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Boehner: ‘No Sense Picking a Fight We Can’t Win’ on Debt Limit (Updated)

(Tom Williams/CQ Roll Call File Photo)
(Tom Williams/CQ Roll Call File Photo)

Updated 12:28 p.m. | Just days away from the administration’s deadline to extend the nation’s borrowing authority, Speaker John A. Boehner told House Republicans he sees no reason to pick a fight they cannot win on the issue.  

“There’s no sense picking a fight we can’t win,” the Ohio Republican told members in a private conference meeting, according to sources in the room.  

Leadership has been looking for a plan that could draw Republican support for a debt limit increase, and Boehner urged his members to coalesce around a plan. If they do not, he warned, the Senate could move first and tack a provision to a debt limit hike that is unpopular among Republicans, such as an extension of unemployment insurance benefits.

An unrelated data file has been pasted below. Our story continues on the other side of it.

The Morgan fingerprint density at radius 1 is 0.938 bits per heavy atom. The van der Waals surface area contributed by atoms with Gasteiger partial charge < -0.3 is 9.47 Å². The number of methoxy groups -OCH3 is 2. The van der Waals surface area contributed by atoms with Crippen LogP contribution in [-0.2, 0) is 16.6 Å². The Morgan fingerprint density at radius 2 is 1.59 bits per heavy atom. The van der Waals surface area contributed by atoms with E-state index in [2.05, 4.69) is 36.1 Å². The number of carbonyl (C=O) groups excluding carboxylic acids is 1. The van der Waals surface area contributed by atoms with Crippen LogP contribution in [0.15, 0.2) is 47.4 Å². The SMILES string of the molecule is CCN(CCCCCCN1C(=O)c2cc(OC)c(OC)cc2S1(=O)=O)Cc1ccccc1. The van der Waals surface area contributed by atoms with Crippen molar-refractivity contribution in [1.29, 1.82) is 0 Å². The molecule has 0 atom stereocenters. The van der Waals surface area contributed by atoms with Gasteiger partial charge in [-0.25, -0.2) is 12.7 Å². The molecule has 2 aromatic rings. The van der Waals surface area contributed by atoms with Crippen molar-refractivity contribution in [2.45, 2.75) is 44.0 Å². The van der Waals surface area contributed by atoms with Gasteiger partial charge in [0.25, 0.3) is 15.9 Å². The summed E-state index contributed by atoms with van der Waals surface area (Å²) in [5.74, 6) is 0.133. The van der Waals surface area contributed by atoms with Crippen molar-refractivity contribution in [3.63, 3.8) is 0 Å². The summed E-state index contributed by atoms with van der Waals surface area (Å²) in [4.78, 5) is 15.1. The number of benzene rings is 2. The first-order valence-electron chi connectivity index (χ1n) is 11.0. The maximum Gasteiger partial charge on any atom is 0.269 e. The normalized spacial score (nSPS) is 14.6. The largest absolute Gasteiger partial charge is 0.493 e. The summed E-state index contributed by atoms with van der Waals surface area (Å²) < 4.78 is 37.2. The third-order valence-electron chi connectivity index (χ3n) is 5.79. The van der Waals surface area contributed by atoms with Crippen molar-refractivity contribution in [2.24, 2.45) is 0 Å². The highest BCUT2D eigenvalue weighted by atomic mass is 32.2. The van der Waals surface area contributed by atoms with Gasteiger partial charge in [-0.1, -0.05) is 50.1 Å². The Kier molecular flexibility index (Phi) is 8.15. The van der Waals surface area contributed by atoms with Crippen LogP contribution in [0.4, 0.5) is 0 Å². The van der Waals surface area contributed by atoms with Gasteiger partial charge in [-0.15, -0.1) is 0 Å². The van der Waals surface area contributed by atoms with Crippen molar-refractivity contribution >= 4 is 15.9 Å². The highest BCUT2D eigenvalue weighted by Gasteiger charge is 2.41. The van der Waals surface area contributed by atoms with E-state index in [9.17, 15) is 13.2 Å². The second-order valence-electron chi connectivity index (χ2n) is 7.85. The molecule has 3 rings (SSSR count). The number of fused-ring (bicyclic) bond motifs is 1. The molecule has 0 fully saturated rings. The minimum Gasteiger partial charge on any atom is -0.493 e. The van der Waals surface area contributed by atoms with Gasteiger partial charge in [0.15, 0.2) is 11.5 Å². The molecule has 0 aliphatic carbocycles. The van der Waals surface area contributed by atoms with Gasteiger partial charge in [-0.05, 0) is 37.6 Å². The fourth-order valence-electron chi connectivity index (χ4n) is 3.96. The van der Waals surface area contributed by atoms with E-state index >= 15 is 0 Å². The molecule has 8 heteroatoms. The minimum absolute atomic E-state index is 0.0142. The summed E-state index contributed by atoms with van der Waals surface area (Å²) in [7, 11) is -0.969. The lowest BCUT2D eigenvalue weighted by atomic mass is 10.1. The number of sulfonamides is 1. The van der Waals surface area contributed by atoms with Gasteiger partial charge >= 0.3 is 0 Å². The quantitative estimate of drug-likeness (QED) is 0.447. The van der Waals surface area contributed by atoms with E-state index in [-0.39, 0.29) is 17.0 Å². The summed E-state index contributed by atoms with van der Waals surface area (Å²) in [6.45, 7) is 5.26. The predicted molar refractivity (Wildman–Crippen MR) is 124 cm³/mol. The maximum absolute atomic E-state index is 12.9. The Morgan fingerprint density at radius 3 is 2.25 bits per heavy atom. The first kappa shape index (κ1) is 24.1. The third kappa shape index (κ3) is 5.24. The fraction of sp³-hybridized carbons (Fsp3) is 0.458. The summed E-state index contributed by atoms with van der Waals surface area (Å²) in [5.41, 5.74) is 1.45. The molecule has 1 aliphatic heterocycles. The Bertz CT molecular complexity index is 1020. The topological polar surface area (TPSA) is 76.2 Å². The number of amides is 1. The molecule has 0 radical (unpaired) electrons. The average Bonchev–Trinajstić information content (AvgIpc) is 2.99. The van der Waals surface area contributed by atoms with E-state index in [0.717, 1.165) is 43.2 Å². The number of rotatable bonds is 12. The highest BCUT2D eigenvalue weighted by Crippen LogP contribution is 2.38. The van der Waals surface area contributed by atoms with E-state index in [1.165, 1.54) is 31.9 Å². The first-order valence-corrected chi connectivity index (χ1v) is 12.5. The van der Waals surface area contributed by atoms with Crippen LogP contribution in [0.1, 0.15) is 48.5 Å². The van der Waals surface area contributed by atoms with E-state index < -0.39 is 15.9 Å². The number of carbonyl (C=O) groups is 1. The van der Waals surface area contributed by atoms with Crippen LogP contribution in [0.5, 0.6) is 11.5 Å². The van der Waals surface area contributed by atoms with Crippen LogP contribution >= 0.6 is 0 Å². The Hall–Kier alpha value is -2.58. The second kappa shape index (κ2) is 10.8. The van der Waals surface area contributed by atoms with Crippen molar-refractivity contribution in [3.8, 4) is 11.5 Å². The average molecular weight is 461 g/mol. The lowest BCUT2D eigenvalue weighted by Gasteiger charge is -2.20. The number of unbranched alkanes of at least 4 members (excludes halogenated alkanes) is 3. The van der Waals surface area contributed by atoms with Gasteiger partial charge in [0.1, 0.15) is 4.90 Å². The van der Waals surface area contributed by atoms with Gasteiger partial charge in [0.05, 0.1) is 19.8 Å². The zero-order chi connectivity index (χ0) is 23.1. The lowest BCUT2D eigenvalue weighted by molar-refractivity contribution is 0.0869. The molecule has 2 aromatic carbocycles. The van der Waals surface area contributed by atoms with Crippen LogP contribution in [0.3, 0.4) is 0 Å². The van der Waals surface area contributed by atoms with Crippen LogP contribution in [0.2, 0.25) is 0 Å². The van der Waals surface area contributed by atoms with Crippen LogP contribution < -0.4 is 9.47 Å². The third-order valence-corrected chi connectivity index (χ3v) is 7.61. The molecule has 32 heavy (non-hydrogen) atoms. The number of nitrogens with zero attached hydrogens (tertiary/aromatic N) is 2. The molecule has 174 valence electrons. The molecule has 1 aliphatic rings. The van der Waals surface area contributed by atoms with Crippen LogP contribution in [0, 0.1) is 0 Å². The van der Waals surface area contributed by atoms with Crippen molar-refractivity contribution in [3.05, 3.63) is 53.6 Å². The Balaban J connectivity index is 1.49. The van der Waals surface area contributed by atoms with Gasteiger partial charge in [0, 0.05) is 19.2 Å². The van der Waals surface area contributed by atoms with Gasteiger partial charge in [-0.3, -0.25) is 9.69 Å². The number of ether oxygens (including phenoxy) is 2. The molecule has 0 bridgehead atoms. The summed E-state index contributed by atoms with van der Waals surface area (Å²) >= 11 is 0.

Boehner’s comments come on the House’s second day back in Washington, D.C., following Republicans’ annual retreat. Members discussed tacking several measures to a debt limit increase to draw Republican support, from a balanced budget amendment to a measure to spur the construction of the Keystone XL pipeline to a repeal of a measure in the health care law that mitigates risk for insurance companies.  

“There’s a lot of opinions about how to deal with the debt limit. No decisions have been made,” Boehner told reporters after the conference meeting. “The goal here is to increase the debt ceiling. No one wants to default on our debt. But while we’re doing something on this we ought to do something about either jobs or the economy [or] about the drivers of our debt.”  

When asked whether any such plan could garner 218 Republican votes, Boehner said only, “We’ll see.”  

If Republicans don’t come together on something, the Republicans would have to seek Democratic votes — and Democrats continue to seek a “clean” increase.  

Treasury Secretary Jacob J. Lew has said that Congress should act on a debt limit increase by Friday, but he also noted that the administration can take extraordinary measures to extend the deadline to as late as the end of the month.

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